## 2018 |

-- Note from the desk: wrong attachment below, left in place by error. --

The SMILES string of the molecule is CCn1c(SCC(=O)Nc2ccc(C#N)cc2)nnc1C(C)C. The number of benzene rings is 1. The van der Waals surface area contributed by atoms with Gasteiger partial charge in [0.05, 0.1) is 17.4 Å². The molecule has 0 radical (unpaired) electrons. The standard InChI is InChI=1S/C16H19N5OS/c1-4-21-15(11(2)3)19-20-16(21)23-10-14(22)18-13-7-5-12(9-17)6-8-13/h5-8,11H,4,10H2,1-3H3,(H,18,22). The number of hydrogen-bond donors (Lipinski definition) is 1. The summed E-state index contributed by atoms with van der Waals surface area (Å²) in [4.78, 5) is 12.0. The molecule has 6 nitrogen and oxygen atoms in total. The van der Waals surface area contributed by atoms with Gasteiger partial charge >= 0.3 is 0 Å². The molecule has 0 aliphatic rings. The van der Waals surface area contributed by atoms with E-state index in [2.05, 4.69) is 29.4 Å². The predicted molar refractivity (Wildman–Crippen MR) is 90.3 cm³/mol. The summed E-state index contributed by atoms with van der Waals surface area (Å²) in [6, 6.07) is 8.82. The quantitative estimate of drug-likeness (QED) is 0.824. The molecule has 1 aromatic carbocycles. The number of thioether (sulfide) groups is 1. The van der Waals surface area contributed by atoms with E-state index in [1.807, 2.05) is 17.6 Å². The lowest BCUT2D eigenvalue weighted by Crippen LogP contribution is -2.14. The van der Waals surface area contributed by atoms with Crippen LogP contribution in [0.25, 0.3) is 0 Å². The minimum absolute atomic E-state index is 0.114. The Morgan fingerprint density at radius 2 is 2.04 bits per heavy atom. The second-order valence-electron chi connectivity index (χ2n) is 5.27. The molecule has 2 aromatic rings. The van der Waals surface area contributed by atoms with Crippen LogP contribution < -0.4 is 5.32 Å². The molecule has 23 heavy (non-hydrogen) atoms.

Kramer, Boris; Gorodetsky, Alex System identification via CUR-factored Hankel approximation Journal Article SIAM Journal on Scientific Computing, 40 (2), pp. A848–A866, 2018, ISSN: 1095-7197. Abstract | Links | BibTeX | Tags: Low-rank approximation, model reduction, System Identification @article{Kramer2018, title = {System identification via CUR-factored Hankel approximation}, author = {Boris Kramer and Alex Gorodetsky}, url = {http://www.alexgorodetsky.com/wp-content/uploads/2018/06/sisc_cur_sysid.pdf}, doi = {10.1137/17M1137632}, issn = {1095-7197}, year = {2018}, date = {2018-03-15}, journal = {SIAM Journal on Scientific Computing}, volume = {40}, number = {2}, pages = {A848–A866}, abstract = {Subspace-based system identification for dynamical systems is a sound, system-theoretic way to obtain linear, time-invariant system models from data. The interplay of data and systems theory is reflected in the Hankel matrix, a block-structured matrix whose factorization is used for system identification. For systems with many inputs, many outputs, or large time-series of system-response data, established methods based on the singular value decomposition (SVD)---such as the eigensystem realization algorithm (ERA)---are prohibitively expensive. In this paper, we propose an algorithm to reduce the complexity of the ERA from cubic to linear, with respect to Hankel matrix size. Furthermore, our memory requirements scale at the same rate because we never require loading the entire Hankel matrix into memory. These reductions are realized by replacing the SVD with a CUR decomposition that directly seeks a low-rank approximation of the Hankel matrix. The CUR decomposition is obtained using a maximum-volume based cross approximation scheme that selects a small number rows and columns to form the row and column space of the approximation. We present a worst-case error bound for our resulting system identification algorithm, and we demonstrate its computational advantages and accuracy on a numerical example. The example demonstrates that the resulting identification yields almost indistinguishable results compared with the SVD-based ERA, yet comes with significant computational savings.}, keywords = {Low-rank approximation, model reduction, System Identification}, pubstate = {published}, tppubtype = {article} } Subspace-based system identification for dynamical systems is a sound, system-theoretic way to obtain linear, time-invariant system models from data. The interplay of data and systems theory is reflected in the Hankel matrix, a block-structured matrix whose factorization is used for system identification. For systems with many inputs, many outputs, or large time-series of system-response data, established methods based on the singular value decomposition (SVD)---such as the eigensystem realization algorithm (ERA)---are prohibitively expensive. In this paper, we propose an algorithm to reduce the complexity of the ERA from cubic to linear, with respect to Hankel matrix size. Furthermore, our memory requirements scale at the same rate because we never require loading the entire Hankel matrix into memory. These reductions are realized by replacing the SVD with a CUR decomposition that directly seeks a low-rank approximation of the Hankel matrix. The CUR decomposition is obtained using a maximum-volume based cross approximation scheme that selects a small number rows and columns to form the row and column space of the approximation. We present a worst-case error bound for our resulting system identification algorithm, and we demonstrate its computational advantages and accuracy on a numerical example. The example demonstrates that the resulting identification yields almost indistinguishable results compared with the SVD-based ERA, yet comes with significant computational savings. |